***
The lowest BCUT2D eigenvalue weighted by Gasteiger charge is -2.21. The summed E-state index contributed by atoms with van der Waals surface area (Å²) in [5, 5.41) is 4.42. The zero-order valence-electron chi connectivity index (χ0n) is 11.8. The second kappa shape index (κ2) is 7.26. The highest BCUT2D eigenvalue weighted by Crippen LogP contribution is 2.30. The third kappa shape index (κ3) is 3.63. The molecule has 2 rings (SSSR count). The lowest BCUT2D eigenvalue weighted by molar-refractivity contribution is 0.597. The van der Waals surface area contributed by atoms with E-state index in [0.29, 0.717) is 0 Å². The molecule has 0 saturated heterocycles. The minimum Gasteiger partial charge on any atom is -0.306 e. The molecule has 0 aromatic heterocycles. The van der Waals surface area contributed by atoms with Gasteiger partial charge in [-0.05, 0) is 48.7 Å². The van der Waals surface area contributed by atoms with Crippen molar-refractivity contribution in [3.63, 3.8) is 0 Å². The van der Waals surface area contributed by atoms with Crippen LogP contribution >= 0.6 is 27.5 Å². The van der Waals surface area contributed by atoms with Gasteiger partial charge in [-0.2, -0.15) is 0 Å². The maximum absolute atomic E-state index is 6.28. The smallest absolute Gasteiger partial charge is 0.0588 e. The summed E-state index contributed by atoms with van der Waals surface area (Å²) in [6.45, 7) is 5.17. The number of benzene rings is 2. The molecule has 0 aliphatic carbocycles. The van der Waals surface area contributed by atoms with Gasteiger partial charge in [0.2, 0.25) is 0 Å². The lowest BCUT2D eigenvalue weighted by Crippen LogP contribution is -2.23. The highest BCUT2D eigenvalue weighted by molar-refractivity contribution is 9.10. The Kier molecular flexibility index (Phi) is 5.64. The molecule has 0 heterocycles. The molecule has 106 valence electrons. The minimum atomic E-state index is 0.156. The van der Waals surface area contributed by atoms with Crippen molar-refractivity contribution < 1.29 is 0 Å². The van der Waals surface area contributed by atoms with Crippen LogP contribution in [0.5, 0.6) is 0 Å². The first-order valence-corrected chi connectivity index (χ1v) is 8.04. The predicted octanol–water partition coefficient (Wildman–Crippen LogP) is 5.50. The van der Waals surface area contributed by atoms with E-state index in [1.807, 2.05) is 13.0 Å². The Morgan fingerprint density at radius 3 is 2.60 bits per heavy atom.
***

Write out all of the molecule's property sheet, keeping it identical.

The lowest BCUT2D eigenvalue weighted by Gasteiger charge is -2.21. The summed E-state index contributed by atoms with van der Waals surface area (Å²) in [5, 5.41) is 4.42. The zero-order valence-electron chi connectivity index (χ0n) is 11.8. The second kappa shape index (κ2) is 7.26. The highest BCUT2D eigenvalue weighted by Crippen LogP contribution is 2.30. The third kappa shape index (κ3) is 3.63. The molecule has 2 rings (SSSR count). The lowest BCUT2D eigenvalue weighted by molar-refractivity contribution is 0.597. The van der Waals surface area contributed by atoms with E-state index in [0.29, 0.717) is 0 Å². The molecule has 0 saturated heterocycles. The minimum Gasteiger partial charge on any atom is -0.306 e. The molecule has 0 aromatic heterocycles. The van der Waals surface area contributed by atoms with Gasteiger partial charge in [-0.05, 0) is 48.7 Å². The van der Waals surface area contributed by atoms with Crippen molar-refractivity contribution in [3.63, 3.8) is 0 Å². The van der Waals surface area contributed by atoms with Crippen LogP contribution >= 0.6 is 27.5 Å². The van der Waals surface area contributed by atoms with Gasteiger partial charge in [-0.2, -0.15) is 0 Å². The maximum absolute atomic E-state index is 6.28. The smallest absolute Gasteiger partial charge is 0.0588 e. The summed E-state index contributed by atoms with van der Waals surface area (Å²) in [6.45, 7) is 5.17. The number of benzene rings is 2. The molecule has 0 aliphatic carbocycles. The van der Waals surface area contributed by atoms with Gasteiger partial charge in [0.2, 0.25) is 0 Å². The lowest BCUT2D eigenvalue weighted by Crippen LogP contribution is -2.23. The highest BCUT2D eigenvalue weighted by molar-refractivity contribution is 9.10. The Kier molecular flexibility index (Phi) is 5.64. The molecule has 0 heterocycles. The molecule has 106 valence electrons. The minimum atomic E-state index is 0.156. The van der Waals surface area contributed by atoms with Crippen molar-refractivity contribution < 1.29 is 0 Å². The van der Waals surface area contributed by atoms with Crippen LogP contribution in [0.5, 0.6) is 0 Å². The first-order valence-corrected chi connectivity index (χ1v) is 8.04. The predicted octanol–water partition coefficient (Wildman–Crippen LogP) is 5.50. The van der Waals surface area contributed by atoms with E-state index in [1.807, 2.05) is 13.0 Å². The Morgan fingerprint density at radius 3 is 2.60 bits per heavy atom.